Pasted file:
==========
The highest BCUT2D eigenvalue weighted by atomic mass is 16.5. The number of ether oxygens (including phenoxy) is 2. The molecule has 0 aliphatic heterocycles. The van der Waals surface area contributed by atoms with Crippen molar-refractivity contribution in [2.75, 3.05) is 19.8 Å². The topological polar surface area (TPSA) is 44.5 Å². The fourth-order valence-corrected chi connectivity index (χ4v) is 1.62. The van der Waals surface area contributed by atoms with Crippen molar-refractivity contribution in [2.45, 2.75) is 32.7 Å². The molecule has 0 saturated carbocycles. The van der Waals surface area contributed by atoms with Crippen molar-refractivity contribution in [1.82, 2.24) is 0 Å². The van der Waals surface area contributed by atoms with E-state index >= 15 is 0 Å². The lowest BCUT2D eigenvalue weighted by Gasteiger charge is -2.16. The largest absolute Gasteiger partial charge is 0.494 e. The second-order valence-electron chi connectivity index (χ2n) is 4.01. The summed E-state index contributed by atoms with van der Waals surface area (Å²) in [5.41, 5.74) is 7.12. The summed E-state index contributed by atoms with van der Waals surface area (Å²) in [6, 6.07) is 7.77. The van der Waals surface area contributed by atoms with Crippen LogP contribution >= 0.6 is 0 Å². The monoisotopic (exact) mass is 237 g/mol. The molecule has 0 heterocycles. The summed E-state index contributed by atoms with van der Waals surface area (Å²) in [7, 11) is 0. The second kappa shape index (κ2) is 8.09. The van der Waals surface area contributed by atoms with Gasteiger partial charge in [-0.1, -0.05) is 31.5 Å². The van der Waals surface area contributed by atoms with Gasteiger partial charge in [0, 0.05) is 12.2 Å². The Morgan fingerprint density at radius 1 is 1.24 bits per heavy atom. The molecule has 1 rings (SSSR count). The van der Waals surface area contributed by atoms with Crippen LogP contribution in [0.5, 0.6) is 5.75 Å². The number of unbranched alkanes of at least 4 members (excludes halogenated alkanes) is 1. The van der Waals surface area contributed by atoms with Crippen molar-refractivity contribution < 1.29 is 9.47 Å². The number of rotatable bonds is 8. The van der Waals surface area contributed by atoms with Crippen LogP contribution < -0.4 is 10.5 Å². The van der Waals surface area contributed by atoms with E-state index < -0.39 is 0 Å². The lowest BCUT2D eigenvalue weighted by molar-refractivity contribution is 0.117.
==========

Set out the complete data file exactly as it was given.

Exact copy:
The highest BCUT2D eigenvalue weighted by atomic mass is 16.5. The number of ether oxygens (including phenoxy) is 2. The molecule has 0 aliphatic heterocycles. The van der Waals surface area contributed by atoms with Crippen molar-refractivity contribution in [2.75, 3.05) is 19.8 Å². The topological polar surface area (TPSA) is 44.5 Å². The fourth-order valence-corrected chi connectivity index (χ4v) is 1.62. The van der Waals surface area contributed by atoms with Crippen molar-refractivity contribution in [2.45, 2.75) is 32.7 Å². The molecule has 0 saturated carbocycles. The van der Waals surface area contributed by atoms with Crippen molar-refractivity contribution in [1.82, 2.24) is 0 Å². The van der Waals surface area contributed by atoms with E-state index >= 15 is 0 Å². The lowest BCUT2D eigenvalue weighted by Gasteiger charge is -2.16. The largest absolute Gasteiger partial charge is 0.494 e. The second-order valence-electron chi connectivity index (χ2n) is 4.01. The summed E-state index contributed by atoms with van der Waals surface area (Å²) in [5.41, 5.74) is 7.12. The summed E-state index contributed by atoms with van der Waals surface area (Å²) in [6, 6.07) is 7.77. The van der Waals surface area contributed by atoms with Crippen LogP contribution >= 0.6 is 0 Å². The monoisotopic (exact) mass is 237 g/mol. The molecule has 0 heterocycles. The summed E-state index contributed by atoms with van der Waals surface area (Å²) in [7, 11) is 0. The second kappa shape index (κ2) is 8.09. The van der Waals surface area contributed by atoms with Gasteiger partial charge in [-0.1, -0.05) is 31.5 Å². The van der Waals surface area contributed by atoms with Gasteiger partial charge in [0, 0.05) is 12.2 Å². The Morgan fingerprint density at radius 1 is 1.24 bits per heavy atom. The molecule has 1 rings (SSSR count). The van der Waals surface area contributed by atoms with Crippen LogP contribution in [0.5, 0.6) is 5.75 Å². The number of unbranched alkanes of at least 4 members (excludes halogenated alkanes) is 1. The van der Waals surface area contributed by atoms with Crippen molar-refractivity contribution < 1.29 is 9.47 Å². The number of rotatable bonds is 8. The van der Waals surface area contributed by atoms with Crippen LogP contribution < -0.4 is 10.5 Å². The van der Waals surface area contributed by atoms with E-state index < -0.39 is 0 Å². The lowest BCUT2D eigenvalue weighted by molar-refractivity contribution is 0.117.